5. Notre Dame Cathedral: Although currently under reconstruction after the fire in 2019, Notre Dame’s grandeur can still be admired from the outside. It’s also a great starting point for a leisurely walk along the banks of the Seine River, which are lined with bookstalls, artists, and charming views.

Artwork in the Louvre

Top things to do in Bordeaux

  1. Place de la Bourse: One of the city’s most iconic sights, Place de la Bourse is a must-see. Be sure to check out the ‘Miroir d’Eau’, the world’s largest reflecting pool, located directly across from the square.
  2. La Cité du Vin: A modern museum dedicated to the world of wine, La Cité du Vin is a unique experience. Learn about the wine production process and enjoy tastings with an amazing view of the city.
  3. Saint-André Cathedral: This impressive Gothic cathedral offers a stunning view over Bordeaux from its bell tower, Tour Pey-Berland.
  4. Rue Sainte-Catherine: As one of the longest pedestrian streets in Europe, Rue Sainte-Catherine is perfect for shopping enthusiasts. It’s lined with a variety of shops and restaurants, offering a real taste of Bordeaux’s vibrant culture.
  5. Bordeaux Riverfront: Take a stroll along the picturesque Garonne River, which offers lovely views of Bordeaux’s historic facades. Consider a river cruise to truly appreciate the city’s beauty.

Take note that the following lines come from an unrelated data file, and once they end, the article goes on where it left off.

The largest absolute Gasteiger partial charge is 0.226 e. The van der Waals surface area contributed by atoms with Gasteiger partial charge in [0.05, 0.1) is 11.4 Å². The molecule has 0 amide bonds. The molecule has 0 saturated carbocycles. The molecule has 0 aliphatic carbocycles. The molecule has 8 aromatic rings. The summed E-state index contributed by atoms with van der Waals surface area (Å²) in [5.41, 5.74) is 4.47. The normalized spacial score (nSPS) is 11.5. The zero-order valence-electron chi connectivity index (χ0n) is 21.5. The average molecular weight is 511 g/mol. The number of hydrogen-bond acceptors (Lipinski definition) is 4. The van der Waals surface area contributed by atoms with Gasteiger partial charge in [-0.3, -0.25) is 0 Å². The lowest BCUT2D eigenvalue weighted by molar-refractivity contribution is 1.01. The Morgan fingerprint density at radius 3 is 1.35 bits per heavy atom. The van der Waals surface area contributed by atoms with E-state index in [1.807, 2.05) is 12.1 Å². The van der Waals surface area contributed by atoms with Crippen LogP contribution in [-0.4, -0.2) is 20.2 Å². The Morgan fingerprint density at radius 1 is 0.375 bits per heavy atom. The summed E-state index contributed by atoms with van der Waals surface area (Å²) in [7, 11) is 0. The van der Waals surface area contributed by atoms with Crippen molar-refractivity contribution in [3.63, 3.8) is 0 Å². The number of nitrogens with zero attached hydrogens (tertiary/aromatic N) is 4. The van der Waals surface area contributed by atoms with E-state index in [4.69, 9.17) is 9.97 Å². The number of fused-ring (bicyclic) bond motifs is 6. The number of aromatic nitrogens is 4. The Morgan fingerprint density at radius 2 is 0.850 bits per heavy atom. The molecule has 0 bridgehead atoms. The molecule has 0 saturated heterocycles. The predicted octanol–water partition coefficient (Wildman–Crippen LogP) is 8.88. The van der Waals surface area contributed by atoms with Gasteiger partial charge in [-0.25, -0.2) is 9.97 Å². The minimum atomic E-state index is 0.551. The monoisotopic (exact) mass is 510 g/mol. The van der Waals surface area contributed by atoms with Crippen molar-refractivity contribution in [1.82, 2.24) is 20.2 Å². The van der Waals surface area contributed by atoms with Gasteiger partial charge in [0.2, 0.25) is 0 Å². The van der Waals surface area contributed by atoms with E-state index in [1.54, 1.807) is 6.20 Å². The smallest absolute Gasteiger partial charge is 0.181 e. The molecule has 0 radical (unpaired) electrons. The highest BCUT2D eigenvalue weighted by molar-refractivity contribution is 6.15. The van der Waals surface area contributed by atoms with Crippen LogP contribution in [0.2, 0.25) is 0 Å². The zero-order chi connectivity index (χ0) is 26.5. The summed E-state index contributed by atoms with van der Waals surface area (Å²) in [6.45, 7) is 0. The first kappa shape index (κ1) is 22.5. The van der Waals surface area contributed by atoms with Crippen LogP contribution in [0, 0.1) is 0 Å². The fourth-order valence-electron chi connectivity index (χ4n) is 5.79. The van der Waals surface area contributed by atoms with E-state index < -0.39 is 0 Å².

Place de la Bourse Bordeaux

How to spend three days in Paris

Day 1: The Heart of Paris

Begin your Paris adventure in the heart of the city. Start your morning with a visit to the iconic Eiffel Tower. Take the elevator up for an amazing view of the city, or simply admire it from the ground. From there, make your way to the Musée d’Orsay, which boasts an extensive collection of Impressionist masterpieces. After lunch, head to the Notre Dame Cathedral. Even though it’s currently under reconstruction, its facade is still worth seeing. Walk along the banks of the Seine River to the famous Louvre Museum, and spend the rest of your afternoon exploring its vast collections. Finish your day with a delicious dinner in the Latin Quarter, a vibrant area known for its bustling bistros and cafés.

Day 2: Arts and Bohemian Flair

Start your second day in Montmartre, the historic arts district known for its bohemian past. Visit the Sacré-Cœur Basilica and enjoy a panoramic view of Paris from its steps. Explore the area’s charming streets, and check out the Place du Tertre, where local artists sell their work. For lunch, grab a crepe from one of the street vendors. In the afternoon, head to the Centre Pompidou, a modern art museum with a unique architectural design. End your day in the Marais district, where you can enjoy dinner and explore the area’s diverse boutiques and galleries.

Day 3: Chic and Glamour